The era is being ushered in by a radical (at least to many) change in space policy by the Obama administration. It is not, as many in the media, and even in Congress have mistakenly and even hysterically characterized it, an "abandonment" of human spaceflight, or a "surrender" to the Chinese or Russians (pick your paranoia). Indeed, that is a bizarre interpretation of a plan that includes the extension of the International Space Station to 2020, and likely beyond; the acceleration and encouragement, with billions of dollars, of near-term commercial human spaceflight; and the development of the myriad technologies required to get humans to the moon, the asteroids and ultimately to Mars and its moons. Rather, it is a recognition that, half a century after the beginning of the space efforts, it has become a technologically mature (in performance and reliability, if not in cost) endeavor, and that NASA should shift its focus from the mundane task of getting people a couple hundred miles up into low Earth orbit, to the much more challenging issues of how to get them beyond, letting private industry pick up the slack, as they've done for the delivery of multi-hundred-million-dollar satellites for a couple of decades now.

Simberg says that there's much more enthusiasm from space activists and space entrepreneurs than most media coverage of the new Obama policy has recognized."
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Virgin Galactic Spaceship the Tip of The Iceberg

YIAAL YIAAL writes  |  more than 4 years ago

YIAAL (129110) writes "The Virgin Galactic Spaceship Two rollout got a fair amount of attention, but Rand Simberg, writing in Popular Mechanics, says it's just the beginning:

Despite all of the Virgin-focused hoopla, there is a lot more going on in Mojave these days than just Virgin Galactic and Scaled Composites. And even for those two companies, there is more to space going on in Mojave than suborbital tourism. . . . XCOR Aerospace, located next door to one of Scaled's hangars, continues to develop its own suborbital tourist vehicle, the Lynx. While it won't initially get all the way to the 62-mile altitude considered to be the threshold of space, it will still allow long weightless periods for its passenger and a smaller experiment, with the opportunity to go higher and longer with follow-on versions. Meanwhile, just a couple of blocks down the road, Masten Space Systems, fresh off its recent surprise win over Texas' Armadillo Aerospace in the Northrop Grumman Lunar Landing Challenge, plans to start flying to altitudes far beyond the meager few hundred feet needed to win that prize. According to business development manager Michael Mealling, "about half of next year's flights will be in the 1500- to 10,000-foot range. Toward the end of the year we'll be breaking through the 100,000-foot [about 20 miles, or about a third of the altitude needed for official spaceflight] barrier."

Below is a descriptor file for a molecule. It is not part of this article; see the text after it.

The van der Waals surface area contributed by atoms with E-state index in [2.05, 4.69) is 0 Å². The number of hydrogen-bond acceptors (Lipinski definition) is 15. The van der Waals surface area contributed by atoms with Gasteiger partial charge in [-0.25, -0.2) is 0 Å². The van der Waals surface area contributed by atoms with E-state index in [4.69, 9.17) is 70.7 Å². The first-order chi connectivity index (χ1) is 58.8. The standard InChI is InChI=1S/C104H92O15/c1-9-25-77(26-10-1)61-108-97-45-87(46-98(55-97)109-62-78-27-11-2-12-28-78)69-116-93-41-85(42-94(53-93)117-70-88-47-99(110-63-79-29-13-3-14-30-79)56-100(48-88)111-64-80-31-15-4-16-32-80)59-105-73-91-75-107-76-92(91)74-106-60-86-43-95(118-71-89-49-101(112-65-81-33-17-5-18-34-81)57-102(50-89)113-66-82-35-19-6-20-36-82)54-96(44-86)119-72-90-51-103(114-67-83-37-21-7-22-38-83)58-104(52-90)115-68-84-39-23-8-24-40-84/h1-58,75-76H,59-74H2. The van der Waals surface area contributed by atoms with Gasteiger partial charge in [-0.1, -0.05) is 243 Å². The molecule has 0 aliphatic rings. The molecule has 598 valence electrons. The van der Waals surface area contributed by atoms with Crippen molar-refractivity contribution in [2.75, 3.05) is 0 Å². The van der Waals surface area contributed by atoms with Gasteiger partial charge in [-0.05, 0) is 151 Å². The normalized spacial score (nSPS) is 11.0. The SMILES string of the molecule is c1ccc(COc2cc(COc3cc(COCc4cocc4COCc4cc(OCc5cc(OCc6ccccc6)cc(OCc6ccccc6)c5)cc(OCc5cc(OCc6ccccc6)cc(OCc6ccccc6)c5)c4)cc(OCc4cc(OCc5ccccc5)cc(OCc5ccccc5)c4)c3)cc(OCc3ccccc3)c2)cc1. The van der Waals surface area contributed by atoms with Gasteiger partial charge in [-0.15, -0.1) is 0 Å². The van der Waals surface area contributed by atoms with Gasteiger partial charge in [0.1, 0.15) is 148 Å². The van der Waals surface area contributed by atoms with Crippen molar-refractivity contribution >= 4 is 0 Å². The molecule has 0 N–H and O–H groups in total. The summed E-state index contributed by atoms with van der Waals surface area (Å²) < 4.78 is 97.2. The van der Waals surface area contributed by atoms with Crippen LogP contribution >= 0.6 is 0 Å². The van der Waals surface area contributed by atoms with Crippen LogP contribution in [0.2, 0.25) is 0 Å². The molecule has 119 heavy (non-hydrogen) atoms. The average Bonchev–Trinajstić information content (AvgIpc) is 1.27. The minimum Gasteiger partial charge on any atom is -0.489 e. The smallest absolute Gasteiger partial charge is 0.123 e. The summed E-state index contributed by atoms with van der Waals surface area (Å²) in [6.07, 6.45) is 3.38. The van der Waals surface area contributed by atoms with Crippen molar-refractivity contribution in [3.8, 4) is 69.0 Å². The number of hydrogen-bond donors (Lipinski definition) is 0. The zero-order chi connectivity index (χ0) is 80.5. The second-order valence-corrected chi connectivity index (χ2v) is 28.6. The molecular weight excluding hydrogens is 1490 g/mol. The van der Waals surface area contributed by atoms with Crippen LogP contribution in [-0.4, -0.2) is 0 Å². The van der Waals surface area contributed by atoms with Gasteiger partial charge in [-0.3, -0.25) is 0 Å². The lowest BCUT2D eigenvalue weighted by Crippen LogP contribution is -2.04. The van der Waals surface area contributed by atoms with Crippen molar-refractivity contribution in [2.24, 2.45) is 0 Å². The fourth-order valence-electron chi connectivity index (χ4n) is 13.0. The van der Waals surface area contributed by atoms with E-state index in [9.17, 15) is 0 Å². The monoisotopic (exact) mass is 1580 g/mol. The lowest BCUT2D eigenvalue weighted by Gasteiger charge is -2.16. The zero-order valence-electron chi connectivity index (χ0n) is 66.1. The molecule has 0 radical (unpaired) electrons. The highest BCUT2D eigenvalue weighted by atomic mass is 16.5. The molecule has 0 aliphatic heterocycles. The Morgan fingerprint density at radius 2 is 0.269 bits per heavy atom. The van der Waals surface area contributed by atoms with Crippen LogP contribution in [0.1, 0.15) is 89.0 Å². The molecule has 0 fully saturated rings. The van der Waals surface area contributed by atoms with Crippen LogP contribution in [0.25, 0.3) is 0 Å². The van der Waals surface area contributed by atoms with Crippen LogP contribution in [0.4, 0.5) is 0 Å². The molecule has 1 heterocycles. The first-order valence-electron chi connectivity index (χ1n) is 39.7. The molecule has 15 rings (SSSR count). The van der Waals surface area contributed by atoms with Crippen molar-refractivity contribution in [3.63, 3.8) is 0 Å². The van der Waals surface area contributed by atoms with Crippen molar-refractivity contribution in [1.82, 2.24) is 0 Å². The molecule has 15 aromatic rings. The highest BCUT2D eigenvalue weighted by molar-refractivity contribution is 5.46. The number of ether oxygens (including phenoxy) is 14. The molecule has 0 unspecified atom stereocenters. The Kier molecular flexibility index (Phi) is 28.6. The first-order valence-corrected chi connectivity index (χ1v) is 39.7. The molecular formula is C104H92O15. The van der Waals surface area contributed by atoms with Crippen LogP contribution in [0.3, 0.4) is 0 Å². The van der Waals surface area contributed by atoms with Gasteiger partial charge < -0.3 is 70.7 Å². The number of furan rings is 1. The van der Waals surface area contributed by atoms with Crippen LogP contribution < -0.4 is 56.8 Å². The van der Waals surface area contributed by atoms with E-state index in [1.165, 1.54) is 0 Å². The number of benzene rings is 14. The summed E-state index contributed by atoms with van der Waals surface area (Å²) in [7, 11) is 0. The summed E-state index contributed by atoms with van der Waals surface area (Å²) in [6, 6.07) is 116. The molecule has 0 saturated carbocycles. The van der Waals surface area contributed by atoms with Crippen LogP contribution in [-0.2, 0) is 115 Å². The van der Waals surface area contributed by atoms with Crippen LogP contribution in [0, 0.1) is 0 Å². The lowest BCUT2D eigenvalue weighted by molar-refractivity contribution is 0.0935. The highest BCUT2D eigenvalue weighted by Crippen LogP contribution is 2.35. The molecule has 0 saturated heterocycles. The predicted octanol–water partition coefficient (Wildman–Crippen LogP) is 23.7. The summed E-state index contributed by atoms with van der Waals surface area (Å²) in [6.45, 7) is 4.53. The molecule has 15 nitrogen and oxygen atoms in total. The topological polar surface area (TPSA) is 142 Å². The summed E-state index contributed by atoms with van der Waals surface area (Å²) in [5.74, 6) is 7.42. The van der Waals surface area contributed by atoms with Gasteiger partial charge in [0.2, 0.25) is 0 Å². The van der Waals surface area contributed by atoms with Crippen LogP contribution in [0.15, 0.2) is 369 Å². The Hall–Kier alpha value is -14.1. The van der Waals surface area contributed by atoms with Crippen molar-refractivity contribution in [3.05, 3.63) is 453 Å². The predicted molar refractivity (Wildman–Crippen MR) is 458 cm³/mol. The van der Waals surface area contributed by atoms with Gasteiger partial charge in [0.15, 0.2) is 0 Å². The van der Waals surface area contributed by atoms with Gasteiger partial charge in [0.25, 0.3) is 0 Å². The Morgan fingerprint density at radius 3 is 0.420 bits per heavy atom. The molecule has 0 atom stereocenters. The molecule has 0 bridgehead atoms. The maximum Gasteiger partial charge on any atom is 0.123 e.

Are we seeing a critical mass of innovative space companies, something like the explosion of computer companies in the mid-1970s? Let's hope it's similarly fruitful."
Link to Original Source

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Survivalism: Not Just for the Soldier of Fortune

YIAAL YIAAL writes  |  more than 4 years ago

YIAAL writes "Survivalism has gone mainstream, as has a lesser culture of increased self-reliance in the form of gardening, "off the grid" power sources, etc. In this TV interview, Popular Mechanics editor Jim Meigs talks about what's happening and why."
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Budget Problems Produce Useful Ferment at NASA

YIAAL YIAAL writes  |  more than 4 years ago

YIAAL (129110) writes "Writing on the Popular Mechanics website, Rand Simberg reports from the Space 2009 conference. While NASA's plans for a heavy lift vehicle are looking ever more tenuous, previously excluded players are coming forward with genuinely creative — and commercially oriented — ideas that will do more for less.